Meanwhile, action Sainsbury’s has taken to transform Argos’ cost base, means the business is “considerably more profitable and more competitive than pre-pandemic”.
One of the ways Sainsbury’s has improved Argos’ profitability over the years is by closing the retailer’s standalone stores and replacing them with shop-in-shops in its supermarkets.
When Sainsbury’s bought Argos it had more than 700 stores, today it has just shy of 250. Indeed, over the past year it has closed 45 Argos branches and opened 25 within Sainsbury’s stores.
Leeser insists it now has “more points of presence” than ever before due to the collection points and shop-in-shops it has within supermarkets. When combined with Argos stores, it has 1,100 physical touchpoints, which he says makes the brand easier to access for shoppers.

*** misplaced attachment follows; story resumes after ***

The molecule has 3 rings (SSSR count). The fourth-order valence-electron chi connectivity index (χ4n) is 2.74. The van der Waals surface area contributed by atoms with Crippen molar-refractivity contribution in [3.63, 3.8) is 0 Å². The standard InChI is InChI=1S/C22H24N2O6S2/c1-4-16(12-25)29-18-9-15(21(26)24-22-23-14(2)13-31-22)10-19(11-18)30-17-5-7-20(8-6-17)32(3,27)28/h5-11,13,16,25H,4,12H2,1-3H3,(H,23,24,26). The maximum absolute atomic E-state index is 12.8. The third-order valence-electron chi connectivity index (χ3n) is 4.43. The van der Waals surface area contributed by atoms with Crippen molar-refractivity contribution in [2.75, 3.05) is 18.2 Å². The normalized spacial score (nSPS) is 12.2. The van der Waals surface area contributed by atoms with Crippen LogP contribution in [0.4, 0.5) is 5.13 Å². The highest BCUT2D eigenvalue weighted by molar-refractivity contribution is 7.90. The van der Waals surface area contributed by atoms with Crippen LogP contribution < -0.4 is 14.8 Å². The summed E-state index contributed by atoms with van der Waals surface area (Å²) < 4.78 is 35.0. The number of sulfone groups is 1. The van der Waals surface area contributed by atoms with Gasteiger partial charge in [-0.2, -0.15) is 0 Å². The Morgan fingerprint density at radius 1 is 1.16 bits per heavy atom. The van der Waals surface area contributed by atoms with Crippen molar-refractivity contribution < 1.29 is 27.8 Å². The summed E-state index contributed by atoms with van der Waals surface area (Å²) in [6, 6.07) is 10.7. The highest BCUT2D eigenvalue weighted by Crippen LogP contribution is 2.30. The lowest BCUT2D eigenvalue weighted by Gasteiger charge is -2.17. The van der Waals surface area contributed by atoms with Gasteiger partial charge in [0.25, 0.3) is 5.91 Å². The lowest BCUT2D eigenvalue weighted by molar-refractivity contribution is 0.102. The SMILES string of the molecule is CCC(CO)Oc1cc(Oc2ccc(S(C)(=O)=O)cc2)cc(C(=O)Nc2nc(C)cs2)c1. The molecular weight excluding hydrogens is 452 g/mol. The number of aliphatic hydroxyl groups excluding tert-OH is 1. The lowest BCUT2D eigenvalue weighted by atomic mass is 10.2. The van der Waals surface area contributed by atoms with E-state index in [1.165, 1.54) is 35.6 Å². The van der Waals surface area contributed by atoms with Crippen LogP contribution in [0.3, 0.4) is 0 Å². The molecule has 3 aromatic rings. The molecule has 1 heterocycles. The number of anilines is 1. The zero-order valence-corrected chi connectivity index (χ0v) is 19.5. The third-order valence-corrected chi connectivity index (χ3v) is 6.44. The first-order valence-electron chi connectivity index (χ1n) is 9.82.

There’s more to Argos
Leeser believes there is still much growth to go for and is determined to show customers that there is “more to Argos”.
“You’ll see us start to talk more about this and making sure customers appreciate the breadth of the products that we offer,” he says.
This involves promoting the major consumer brands that Leeser says customers don’t appreciate that Argos stocks. “The Apples, Samsungs, and Sonys of this world,” he explains.
It is also vying to extend the retailer’s product range.
“We’ll be doing a lot more to tell customers not only about the 60,000+ products we sell today, but what we’ll be bringing on in the months and years ahead,” adding that it will be “broadening out” its range to support this push.